Category Archives: Weeds

Best Management Practices to Mitigate Dicamba Drift

Author: Larry Steckel, Extension Weed Specialist 1 Comment

We clearly have to get a better handle on the dicamba drift issue in this state.  In cotton there is no reason to use anything but Liberty now.  In soybeans, particularly seed fields, there maybe no choice but to have to use a dicamba product. The following are some best management practices to reduce the potential of off-target wandering of dicamba. Continue reading

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2017 Soybean Scout Schools in July (Final Details)

Author: Scott Stewart, IPM Extension Specialist Comments Off on 2017 Soybean Scout Schools in July (Final Details)
Looper (2 pair of prolegs)

The 2017 Soybean Scout Schools have been scheduled for three locations. Scout schools are sponsored by the Tennessee Promotion Board. They typically last 2-2.5 hours and provide hands-on training on the basics of soybean growth and the scouting and management of weeds, insects, and diseases. Participants will receive a scouting notebook and complimentary sweep net while supplies last. Pesticide recertification points and CCA CEU points are offered. See below for details, and updates and reminders will be posted in future articles. Continue reading

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Herbicide Burn on Cotton and Soybean More of an Issue This Spring

Author: Larry Steckel, Extension Weed Specialist Comments Off on Herbicide Burn on Cotton and Soybean More of an Issue This Spring

There have been a lot of phone calls in the past few days with folks concerned about POST applied herbicide tankmix burn on cotton and soybeans.  We see burn from POST applied tankmixtures every spring but the crop response from applications over the past 10 days has been more pronounced. Continue reading

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Management of Large Horseweed in Soybean

Author: Larry Steckel, Extension Weed Specialist Comments Off on Management of Large Horseweed in Soybean
Horsweed recovering from 0.5 lb of dicamba

There have been a few reports of good sized (>12”) horseweed (marestail) putting on significant new growth after an Engenia or Xtendimax application. Though these occurrences have been relatively few they are a concern as the horseweed appears to be growing back with a vengeance (Picture right).

As we go into the double crop soybean planting stretch these reports are a good reminder to apply a good burndown on horseweed prior to even Xtend soybeans emerging. Continue reading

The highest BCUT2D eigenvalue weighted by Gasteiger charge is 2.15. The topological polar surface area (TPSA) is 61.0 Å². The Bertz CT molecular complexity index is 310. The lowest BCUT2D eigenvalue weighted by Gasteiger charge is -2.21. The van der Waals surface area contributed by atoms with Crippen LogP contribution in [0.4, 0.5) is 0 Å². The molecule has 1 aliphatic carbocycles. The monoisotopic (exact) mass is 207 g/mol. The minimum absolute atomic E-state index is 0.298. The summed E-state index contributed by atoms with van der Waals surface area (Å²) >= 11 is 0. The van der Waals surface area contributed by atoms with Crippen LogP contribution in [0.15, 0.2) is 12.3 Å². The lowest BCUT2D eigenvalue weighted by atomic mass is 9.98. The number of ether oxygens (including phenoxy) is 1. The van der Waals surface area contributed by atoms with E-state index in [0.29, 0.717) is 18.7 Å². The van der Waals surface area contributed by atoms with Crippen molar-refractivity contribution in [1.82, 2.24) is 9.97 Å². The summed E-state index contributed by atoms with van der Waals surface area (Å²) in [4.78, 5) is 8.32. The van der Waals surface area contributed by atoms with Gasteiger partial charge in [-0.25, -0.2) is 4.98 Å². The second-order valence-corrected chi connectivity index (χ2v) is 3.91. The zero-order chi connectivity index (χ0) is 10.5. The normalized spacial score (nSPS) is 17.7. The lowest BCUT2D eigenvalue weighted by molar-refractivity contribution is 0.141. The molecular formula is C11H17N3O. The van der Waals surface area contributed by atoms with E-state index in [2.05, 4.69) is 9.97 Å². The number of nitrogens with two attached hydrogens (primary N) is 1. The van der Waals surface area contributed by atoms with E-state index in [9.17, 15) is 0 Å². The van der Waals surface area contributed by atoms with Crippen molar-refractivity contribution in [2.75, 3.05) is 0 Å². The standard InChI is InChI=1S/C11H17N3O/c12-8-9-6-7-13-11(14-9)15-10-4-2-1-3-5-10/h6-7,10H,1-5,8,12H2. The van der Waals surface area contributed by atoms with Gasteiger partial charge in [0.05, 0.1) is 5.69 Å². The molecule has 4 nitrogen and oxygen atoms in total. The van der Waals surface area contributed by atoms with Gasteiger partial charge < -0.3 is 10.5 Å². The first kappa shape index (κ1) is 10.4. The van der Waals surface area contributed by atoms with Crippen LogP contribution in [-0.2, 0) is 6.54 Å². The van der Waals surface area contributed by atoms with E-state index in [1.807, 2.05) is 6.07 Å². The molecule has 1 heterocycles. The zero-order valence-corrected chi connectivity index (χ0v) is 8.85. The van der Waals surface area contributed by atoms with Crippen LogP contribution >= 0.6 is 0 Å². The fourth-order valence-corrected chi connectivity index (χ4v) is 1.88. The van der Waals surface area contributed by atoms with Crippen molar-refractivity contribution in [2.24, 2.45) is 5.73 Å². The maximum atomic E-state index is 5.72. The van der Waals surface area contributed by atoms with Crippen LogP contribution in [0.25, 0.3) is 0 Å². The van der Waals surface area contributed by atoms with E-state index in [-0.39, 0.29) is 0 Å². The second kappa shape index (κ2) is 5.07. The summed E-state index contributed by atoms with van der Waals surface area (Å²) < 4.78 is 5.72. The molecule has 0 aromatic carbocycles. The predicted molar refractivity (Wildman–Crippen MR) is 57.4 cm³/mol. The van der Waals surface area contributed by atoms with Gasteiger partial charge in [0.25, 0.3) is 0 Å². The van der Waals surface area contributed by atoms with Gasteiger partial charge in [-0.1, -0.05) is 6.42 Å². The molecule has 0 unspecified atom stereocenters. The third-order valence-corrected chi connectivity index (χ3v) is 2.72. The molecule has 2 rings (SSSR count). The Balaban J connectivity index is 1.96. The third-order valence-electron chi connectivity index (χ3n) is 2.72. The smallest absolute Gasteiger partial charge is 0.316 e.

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Final Verdict on First Field with Reported Poor Palmer Amaranth Control with Dicamba

Author: Larry Steckel, Extension Weed Specialist Comments Off on Final Verdict on First Field with Reported Poor Palmer Amaranth Control with Dicamba

I blogged several weeks back on the poor Palmer amaranth control with Engenia in a field in Fayette County.  We followed up by applying another application of Engenia on the still green Palmer 14 days after the first application.   I am glad to report that all the Palmer amaranth were controlled 14 days after the second Engenia application. Continue reading

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Will the Palmer Amaranth Die after an Engenia or Xtendimax Application???

Author: Larry Steckel, Extension Weed Specialist Comments Off on Will the Palmer Amaranth Die after an Engenia or Xtendimax Application???

The question of the week is will the Palmer amaranth die that is still green after an Engenia or Xtendimax application? The situation is that many pigweeds in some fields have not grown after an Engenia or Xtendimax application but still remain green going on 10 days or more after the application.  The question is will these pigweeds start to regrow? Continue reading

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Scout Cotton Fields for Palmer Amaranth Breaking Through Residual Control

Author: Larry Steckel, Extension Weed Specialist Comments Off on Scout Cotton Fields for Palmer Amaranth Breaking Through Residual Control

The very wet May has led to rapid degradation of the PRE applied herbicides in cotton.  In our tests at Jackson that were planted 21 days ago all the PRE applied herbicides have broken.  Some broke very quickly after application while others held on a little better, even with all the rain. Continue reading

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